It could be argued that the Huguenots were the first refugees in Britain, escaping religious persecution in France, and being accepted by the English king at the time who signed an official charter accepting them in on account of the danger they faced at home. The attitude to England accepting them was mixed, and there was a new fear of strangers that arose.
Causes of Migration
France was a Catholic country, but had a number of civil wars over religion in the 16th Century. A large number of people died, but there were number of events that led to huge numbers of Protestants being murdered and looking for places to emigrate to, to escape the killings.
Events in France
There were number of events in France that led to increased emigration. The first were the religious civil wars between 1560 and 1590 where the Catholic majority fought the Protestant minority. In 1572, the St Bartholemew’s Day Massacre led to the murder of over 73,000 protestants throughout France and was a huge turning point in the French religious wars, and for migration of the Huguenots to Britain. During the reign of Louis XIV (1643-1715), he once again decided that the Protestant Huguenots were a threat to his absolute power, so made them heretics who faced persecution once more, announcing a second wave of migration to Britain.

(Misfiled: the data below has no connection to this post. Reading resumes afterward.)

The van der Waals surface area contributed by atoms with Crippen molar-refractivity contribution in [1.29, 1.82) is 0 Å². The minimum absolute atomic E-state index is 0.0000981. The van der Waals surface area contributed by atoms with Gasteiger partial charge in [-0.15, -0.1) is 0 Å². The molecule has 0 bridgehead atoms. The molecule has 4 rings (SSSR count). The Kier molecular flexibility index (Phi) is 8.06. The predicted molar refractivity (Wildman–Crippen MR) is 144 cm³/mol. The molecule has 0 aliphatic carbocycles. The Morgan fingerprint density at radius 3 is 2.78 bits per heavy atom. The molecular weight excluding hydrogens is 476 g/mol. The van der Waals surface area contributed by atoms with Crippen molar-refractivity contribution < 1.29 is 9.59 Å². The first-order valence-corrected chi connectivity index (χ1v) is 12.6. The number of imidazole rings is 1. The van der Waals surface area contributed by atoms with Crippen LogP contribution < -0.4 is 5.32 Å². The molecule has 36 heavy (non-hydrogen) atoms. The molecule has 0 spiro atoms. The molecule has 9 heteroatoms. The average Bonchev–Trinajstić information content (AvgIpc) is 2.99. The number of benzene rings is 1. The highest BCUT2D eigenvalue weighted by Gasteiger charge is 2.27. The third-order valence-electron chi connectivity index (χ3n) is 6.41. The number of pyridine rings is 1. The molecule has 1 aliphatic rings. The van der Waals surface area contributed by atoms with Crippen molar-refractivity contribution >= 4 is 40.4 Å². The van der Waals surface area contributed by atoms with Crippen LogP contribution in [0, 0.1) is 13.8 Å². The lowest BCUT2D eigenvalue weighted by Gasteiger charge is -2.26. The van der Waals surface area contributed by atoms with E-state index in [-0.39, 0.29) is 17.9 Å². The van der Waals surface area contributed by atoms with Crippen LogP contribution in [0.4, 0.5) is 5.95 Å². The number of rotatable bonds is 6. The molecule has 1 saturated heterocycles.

Consequences in England
The French Huguenots contributed massively to British life. They were highly skilled in the crafts and out their skills to use revitalising British industries. The biggest contributions were in areas such as watch-making, gun-making, bookbinding, weaving, joining, and paper making. These skills and their application made Britain even richer. There was, however, some anti-French resistance to the new refugees, who were treated badly in some areas of society.
Consequences in France
The consequences of the loss of the Huguenots was felt in France, as they lost the talented merchants and craftsmen when they moved to Britain, slowing down France’s progress. This led to cash being offered to Huguenots to return to France at some points, and the Edict of Nantes being signed by King Henri IV granting the Protestants freedom to practice their religion, but this changed under the rule of Louis XIV.
Simiarities with American Migration
There are many similarities of the migration to America of the Pilgrim Fathers and the migration to Britain of the Huguenots. The timescale of the migrations was similar, with both happening quite quickly over a short period of time, the causes of migration were similar if you look at the religious persecution of the Pilgrim Fathers and of the Huguenots, the numbers of people and consequences for Britain were also similar too.
- Who were the Huguenots?
- french protestants
- What was the impact of Huguenot migration on Britain?
- Your answer should include: restarted / British / industry / new crafts / trade skills / anti-refugee resentment
- What was the impact of Huguenot migration on France?
- Your answer should include: loss / industry / trades / craftsmen